D.W. Griffith’s 1916 masterpiece, Intolerance, is a marvel of nonlinear narrative, innovative film editing, eye-popping sets and great acting. In a star-making role, Constance Talmadge (1897-1973) has the distinction of playing film’s first “feminist heroine,” although this modern concept would have been foreign to her. Talmadge plays a protagonist as tough and as non-dependent on a man as Sigourney Weaver in Aliens, Jodie Foster in The Silence of the Lambs, or any other heroine you can name.
Talmadge portrays the Mountain Girl in the Babylonian arc of Intolerance. She’s wonderful as the saucy girl who comes down from the hills and is enthralled by the excitement of the city. Dressed in a pelt, she watches a parade when the Rhapsode, an agent of the High Priest of Bel, makes romantic overtures toward her. She looks bored and scorns his advances, preferring instead to watch the parade. He kisses her lightly on the neck. She rebuffs him and causes a commotion.
The Mountain Girl’s brother drags her to court, after some struggle and resistance, and tells the court “she is incorrigible.” He describes how he must protect himself from her physical aggression. She is beckoned forward by the judge, but soon engages in a clawing, scratching fight until a judgment is pronounced and ordered: she is to be sent to the marriage market to get a good husband. On the marriage block, Talmadge is hilarious as she blithely eats onions and kicks at the men who come closer to inspect her. But then, Prince Belshazzar passes by and takes pity on the Mountain Girl. He hands her a clay tablet that states she is free to marry or not marry as she chooses. She swears her eternal allegiance to him. Later, she overhears the Rhapsode in a plot (with the High Priest) to side with Cyrus of Persia against Belshazzar.
As the he city is attacked, the Mountain Girl dons a soldier’s armor and joins the battle with her bow and arrows. As a woman warrior she exults in killing the enemy and joins in the revels to celebrate the victory of Cyrus. Again she meets the Rhapsode, now drunk, and flirts with him to get the password that will allow men through the city gates. Still in her military garb, she grabs a chariot (after shoving out the male driver) and follows the High Priest out of the city towards the enemy camp. At the camp she learns of a second planned attack and races back to the city to warn Belshazzar.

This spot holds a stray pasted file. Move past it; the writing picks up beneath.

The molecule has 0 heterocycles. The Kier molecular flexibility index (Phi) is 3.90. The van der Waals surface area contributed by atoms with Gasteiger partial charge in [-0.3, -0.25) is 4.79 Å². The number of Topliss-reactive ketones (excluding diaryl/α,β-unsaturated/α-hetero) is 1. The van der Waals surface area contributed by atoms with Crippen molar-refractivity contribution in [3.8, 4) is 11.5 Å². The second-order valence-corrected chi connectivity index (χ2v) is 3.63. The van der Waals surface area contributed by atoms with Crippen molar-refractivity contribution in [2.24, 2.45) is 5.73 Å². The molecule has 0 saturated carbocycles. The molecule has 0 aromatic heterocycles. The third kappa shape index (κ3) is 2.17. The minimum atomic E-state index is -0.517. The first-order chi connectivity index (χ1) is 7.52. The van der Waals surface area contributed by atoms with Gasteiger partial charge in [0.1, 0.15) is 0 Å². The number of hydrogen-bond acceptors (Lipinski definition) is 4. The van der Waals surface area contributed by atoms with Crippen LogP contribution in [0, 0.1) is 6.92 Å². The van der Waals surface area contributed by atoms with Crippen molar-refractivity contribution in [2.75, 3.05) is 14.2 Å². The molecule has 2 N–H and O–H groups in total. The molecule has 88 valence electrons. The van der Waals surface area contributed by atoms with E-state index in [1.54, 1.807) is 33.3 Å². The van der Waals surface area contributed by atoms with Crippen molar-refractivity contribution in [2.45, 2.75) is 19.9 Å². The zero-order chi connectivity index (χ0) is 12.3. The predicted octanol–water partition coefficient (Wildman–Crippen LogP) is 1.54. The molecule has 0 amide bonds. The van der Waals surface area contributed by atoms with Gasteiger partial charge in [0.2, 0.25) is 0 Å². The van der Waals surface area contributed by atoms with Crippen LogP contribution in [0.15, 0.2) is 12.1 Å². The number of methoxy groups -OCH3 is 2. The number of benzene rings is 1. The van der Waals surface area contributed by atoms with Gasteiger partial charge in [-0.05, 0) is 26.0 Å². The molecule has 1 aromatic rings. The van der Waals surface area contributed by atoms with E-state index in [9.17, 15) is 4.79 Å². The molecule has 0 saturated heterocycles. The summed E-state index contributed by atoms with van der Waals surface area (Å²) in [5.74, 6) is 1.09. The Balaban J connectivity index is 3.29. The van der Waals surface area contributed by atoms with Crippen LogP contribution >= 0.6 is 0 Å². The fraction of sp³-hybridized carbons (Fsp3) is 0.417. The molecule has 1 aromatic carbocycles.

As she tries to move through the city, drunken revelers still celebrating their victory block her path. When she finally reaches the prince, it is too late; the invaders have already stormed the gates. The Mountain Girl valiantly tries to protect the prince but is fatally struck by an arrow. Still she manages to crawl toward the throne of the dead prince. She dies at the base.
In a film filled with superb visual imagery, the final closing-iris shot of the dying Mountain Girl is unforgettable. Talmadge’s performance is amazing, running the gamut from broad comedy to action (that’s her driving that chariot) and finally to tragedy. Watching this great film today, the viewer is sure to be startled by the modernity of the Mountain Girl. She thinks for herself, makes her own decisions, is heroic on an epic scale and dies a noble death.
The film made the teenaged (her birth date is debatable) Constance Talmadge a star, and she reigned throughout the silent era as a major box-office draw, usually in comedies (her sister Norma was the drama queen). In 1916 Talmadge co-starred with Douglas Fairbanks in The Matrimaniac. Among her few surviving films are The Primitive Lover (1922) with Harrison Ford and The Duchess of Buffalo (1927) with the Italian star, Tullio Carminati, after which Talmadge made only three more films. She retired after the release of Venus (1929), a silent film she made in France after the “sound revolution” had swept Hollywood.
Constance Talmadge is one of the very few silent stars that never attempted a talking picture. Indeed, she once chided Norma (after 2 failed talkie attempts), “Quit pressing your luck, baby. The critics can’t knock those trust funds Mama set up for us.”
While Constance Talmadge (known as “Dutch” to her friends) has faded from most filmgoers’ memories, to the true film buff she remains a magical and elusive star of the silent era. Although only a handful of her films remain, (sister Norma hasn’t fared much better with surviving films) we have a few of her 20’s features by which to judge her appeal. And aside from her comedies, we have the magnificent Intolerance in which Talmadge created a strong and intelligent character who still captivates through her vivid display of wit, talent, and just plain guts.
Oddly, the Talmadge sisters’ lasting legacy may be real estate. Talmadge Street in Hollywood is named for them, and the Talmadge District of San Diego, named after the three Talmadge sisters. The neighborhood is situated near San Diego State University and set off by the recently restored Talmadge Gates. Talmadge was established in 1925 by real estate developers and funded substantially by the sisters and Joseph Schenck, who was then President of United Artists and husband of Norma. On January 3, 1926, the sisters hosted a dedication ceremony, which Buster Keaton (married to Natalie) attended.